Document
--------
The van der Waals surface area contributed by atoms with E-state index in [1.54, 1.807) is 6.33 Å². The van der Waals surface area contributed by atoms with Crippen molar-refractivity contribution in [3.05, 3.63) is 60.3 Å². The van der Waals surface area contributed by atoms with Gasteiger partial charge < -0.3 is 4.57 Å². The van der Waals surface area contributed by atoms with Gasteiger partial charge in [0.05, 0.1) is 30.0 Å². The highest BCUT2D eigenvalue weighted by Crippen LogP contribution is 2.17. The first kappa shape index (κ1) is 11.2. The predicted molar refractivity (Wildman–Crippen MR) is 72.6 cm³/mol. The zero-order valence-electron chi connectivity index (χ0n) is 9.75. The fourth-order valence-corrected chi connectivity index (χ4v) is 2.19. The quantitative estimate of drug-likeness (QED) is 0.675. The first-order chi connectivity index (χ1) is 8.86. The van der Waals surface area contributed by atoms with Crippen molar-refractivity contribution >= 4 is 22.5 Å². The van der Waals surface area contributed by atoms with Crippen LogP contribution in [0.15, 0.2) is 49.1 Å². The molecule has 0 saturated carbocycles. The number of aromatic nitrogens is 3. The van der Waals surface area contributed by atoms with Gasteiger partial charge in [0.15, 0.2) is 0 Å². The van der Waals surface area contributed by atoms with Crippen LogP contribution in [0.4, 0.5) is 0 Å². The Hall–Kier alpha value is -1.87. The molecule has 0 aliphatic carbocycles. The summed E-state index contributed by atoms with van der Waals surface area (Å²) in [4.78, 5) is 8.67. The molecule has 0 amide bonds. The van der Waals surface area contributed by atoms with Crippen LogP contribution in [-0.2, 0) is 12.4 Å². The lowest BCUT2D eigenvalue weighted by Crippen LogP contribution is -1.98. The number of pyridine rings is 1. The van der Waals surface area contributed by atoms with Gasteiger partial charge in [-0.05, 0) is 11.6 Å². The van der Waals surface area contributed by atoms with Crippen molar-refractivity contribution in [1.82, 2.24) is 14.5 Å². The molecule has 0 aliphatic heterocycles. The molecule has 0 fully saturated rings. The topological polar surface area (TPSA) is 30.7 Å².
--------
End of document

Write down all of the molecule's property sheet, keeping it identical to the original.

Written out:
The van der Waals surface area contributed by atoms with E-state index in [1.54, 1.807) is 6.33 Å². The van der Waals surface area contributed by atoms with Crippen molar-refractivity contribution in [3.05, 3.63) is 60.3 Å². The van der Waals surface area contributed by atoms with Gasteiger partial charge < -0.3 is 4.57 Å². The van der Waals surface area contributed by atoms with Gasteiger partial charge in [0.05, 0.1) is 30.0 Å². The highest BCUT2D eigenvalue weighted by Crippen LogP contribution is 2.17. The first kappa shape index (κ1) is 11.2. The predicted molar refractivity (Wildman–Crippen MR) is 72.6 cm³/mol. The zero-order valence-electron chi connectivity index (χ0n) is 9.75. The fourth-order valence-corrected chi connectivity index (χ4v) is 2.19. The quantitative estimate of drug-likeness (QED) is 0.675. The first-order chi connectivity index (χ1) is 8.86. The van der Waals surface area contributed by atoms with Crippen molar-refractivity contribution >= 4 is 22.5 Å². The van der Waals surface area contributed by atoms with Crippen LogP contribution in [0.15, 0.2) is 49.1 Å². The molecule has 0 saturated carbocycles. The number of aromatic nitrogens is 3. The van der Waals surface area contributed by atoms with Gasteiger partial charge in [0.15, 0.2) is 0 Å². The van der Waals surface area contributed by atoms with Crippen LogP contribution in [0.4, 0.5) is 0 Å². The Hall–Kier alpha value is -1.87. The molecule has 0 aliphatic carbocycles. The summed E-state index contributed by atoms with van der Waals surface area (Å²) in [4.78, 5) is 8.67. The molecule has 0 amide bonds. The van der Waals surface area contributed by atoms with Crippen LogP contribution in [-0.2, 0) is 12.4 Å². The lowest BCUT2D eigenvalue weighted by Crippen LogP contribution is -1.98. The number of pyridine rings is 1. The van der Waals surface area contributed by atoms with Gasteiger partial charge in [-0.05, 0) is 11.6 Å². The van der Waals surface area contributed by atoms with Crippen molar-refractivity contribution in [1.82, 2.24) is 14.5 Å². The molecule has 0 aliphatic heterocycles. The molecule has 0 fully saturated rings. The topological polar surface area (TPSA) is 30.7 Å².